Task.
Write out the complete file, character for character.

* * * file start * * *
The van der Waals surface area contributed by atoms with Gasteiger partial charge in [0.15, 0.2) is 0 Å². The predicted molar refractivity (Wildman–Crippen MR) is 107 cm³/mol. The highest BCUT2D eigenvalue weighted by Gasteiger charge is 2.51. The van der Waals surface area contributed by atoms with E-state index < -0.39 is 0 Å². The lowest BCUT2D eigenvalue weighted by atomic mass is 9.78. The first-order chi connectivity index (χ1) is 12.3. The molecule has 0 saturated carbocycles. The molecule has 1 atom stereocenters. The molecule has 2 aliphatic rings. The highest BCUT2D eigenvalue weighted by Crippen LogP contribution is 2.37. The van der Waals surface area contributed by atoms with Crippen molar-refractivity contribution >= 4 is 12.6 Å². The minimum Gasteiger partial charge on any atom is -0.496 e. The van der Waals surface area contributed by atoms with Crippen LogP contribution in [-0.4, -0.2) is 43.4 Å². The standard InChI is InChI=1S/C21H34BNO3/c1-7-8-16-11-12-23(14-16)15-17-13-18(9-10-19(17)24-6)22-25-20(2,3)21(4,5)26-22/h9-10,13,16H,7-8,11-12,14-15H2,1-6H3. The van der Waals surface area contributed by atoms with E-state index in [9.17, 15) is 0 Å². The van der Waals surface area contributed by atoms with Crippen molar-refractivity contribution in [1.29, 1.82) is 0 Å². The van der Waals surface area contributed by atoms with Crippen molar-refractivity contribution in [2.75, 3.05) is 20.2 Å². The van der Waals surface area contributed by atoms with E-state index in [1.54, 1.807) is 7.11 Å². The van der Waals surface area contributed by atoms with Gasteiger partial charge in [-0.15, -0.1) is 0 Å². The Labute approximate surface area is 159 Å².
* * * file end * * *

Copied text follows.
The van der Waals surface area contributed by atoms with Gasteiger partial charge in [0.15, 0.2) is 0 Å². The predicted molar refractivity (Wildman–Crippen MR) is 107 cm³/mol. The highest BCUT2D eigenvalue weighted by Gasteiger charge is 2.51. The van der Waals surface area contributed by atoms with E-state index < -0.39 is 0 Å². The lowest BCUT2D eigenvalue weighted by atomic mass is 9.78. The first-order chi connectivity index (χ1) is 12.3. The molecule has 0 saturated carbocycles. The molecule has 1 atom stereocenters. The molecule has 2 aliphatic rings. The highest BCUT2D eigenvalue weighted by Crippen LogP contribution is 2.37. The van der Waals surface area contributed by atoms with Crippen molar-refractivity contribution >= 4 is 12.6 Å². The minimum Gasteiger partial charge on any atom is -0.496 e. The van der Waals surface area contributed by atoms with Crippen LogP contribution in [-0.4, -0.2) is 43.4 Å². The standard InChI is InChI=1S/C21H34BNO3/c1-7-8-16-11-12-23(14-16)15-17-13-18(9-10-19(17)24-6)22-25-20(2,3)21(4,5)26-22/h9-10,13,16H,7-8,11-12,14-15H2,1-6H3. The van der Waals surface area contributed by atoms with E-state index in [9.17, 15) is 0 Å². The van der Waals surface area contributed by atoms with Crippen molar-refractivity contribution in [1.29, 1.82) is 0 Å². The van der Waals surface area contributed by atoms with Crippen molar-refractivity contribution in [2.75, 3.05) is 20.2 Å². The van der Waals surface area contributed by atoms with E-state index in [1.54, 1.807) is 7.11 Å². The van der Waals surface area contributed by atoms with Gasteiger partial charge in [-0.15, -0.1) is 0 Å². The Labute approximate surface area is 159 Å².